How to Help Abuse Victims

Believe the Abused

Understanding abuse is a helpful first step in talking about it in the church. In this post created in cooperation with the Association of Biblical Counselors, biblical counselor Greg Wilson teaches the power of the victim's story and begin thinking of ways Christians can help.  

Greg Wilson holds Masters degrees in Marriage and Family Counseling and Christian Education from Southwestern Baptist Theological Seminary and has completed additional graduate study at Dallas Theological Seminary. He is a Licensed Professional Counselor. 

Greg said that, when talking to someone who says they're in an abusive relationship, the first step is to actually believe that person. We should take them at their word and believe that whatever the person says is going on is, in fact, going on.   

Does this first step challenge you? Why or why not? Are you tempted to think some people who report abuse are not actually telling the truth? If so, why do you think that’s the case?
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What are some reasons why you think it’s important to believe someone when he or she reports abuse?
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Greg said the next step in helping is to make sure the abused is in a safe place. Just because the abuse is not physical yet doesn’t mean the person is safe. Greg suggests helping the abused develop and execute a safety plan that considers:

  • providing access to finances, both short term and longer term 
  • providing a place to stay 
  • leaving quickly, if needed
  • securing counseling 
Keeping certain everyday needs in mind, such as time off from work and taking care of kids, is also a must.    

What stood out to you in hearing about a potential safety plan? Are there things associated with a person’s safety you haven’t considered? If so, what are they?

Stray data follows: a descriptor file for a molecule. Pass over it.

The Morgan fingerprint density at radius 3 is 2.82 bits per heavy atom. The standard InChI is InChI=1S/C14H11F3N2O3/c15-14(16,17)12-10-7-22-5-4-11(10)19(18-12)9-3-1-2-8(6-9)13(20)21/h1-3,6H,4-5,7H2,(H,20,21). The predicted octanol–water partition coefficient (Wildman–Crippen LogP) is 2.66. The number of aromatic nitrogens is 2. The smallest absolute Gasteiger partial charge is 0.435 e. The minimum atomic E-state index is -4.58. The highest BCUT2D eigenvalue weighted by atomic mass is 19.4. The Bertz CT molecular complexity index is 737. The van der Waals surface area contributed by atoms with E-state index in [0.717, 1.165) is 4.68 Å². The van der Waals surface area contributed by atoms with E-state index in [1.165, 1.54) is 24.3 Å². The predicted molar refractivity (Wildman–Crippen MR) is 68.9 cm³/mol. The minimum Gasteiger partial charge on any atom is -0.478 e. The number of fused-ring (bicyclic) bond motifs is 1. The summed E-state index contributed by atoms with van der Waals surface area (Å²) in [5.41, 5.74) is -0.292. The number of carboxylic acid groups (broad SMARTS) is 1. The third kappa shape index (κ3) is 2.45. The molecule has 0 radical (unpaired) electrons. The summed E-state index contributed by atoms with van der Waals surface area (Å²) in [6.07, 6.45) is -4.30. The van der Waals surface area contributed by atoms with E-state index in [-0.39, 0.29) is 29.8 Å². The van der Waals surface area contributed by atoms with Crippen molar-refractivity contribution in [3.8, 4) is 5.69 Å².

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Greg noted the importance of married couples seeking counseling separately and dating couples ending their relationships if there is abuse involved. What value did you see in these two pieces of advice?
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Sometimes, in the name of love, Christians and non-Christians alike assume couples should stay together even when there is abuse present in the relationship. In what ways does Greg’s message challenge that thinking?
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Does hearing about a “safe place” open your eyes at all to the dangers of abuse? Why or why not? Are you or someone you know in need of a safe place?
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Greg said that one of the most valuable ways people can help those who are abused is simply by walking alongside them. Your friendship and the support of a guided professional will be instrumental in their safety and healing.   

You can find more on abuse from Greg in the course How to Help the Abused

To learn more about The Association of Biblical Counselors, click here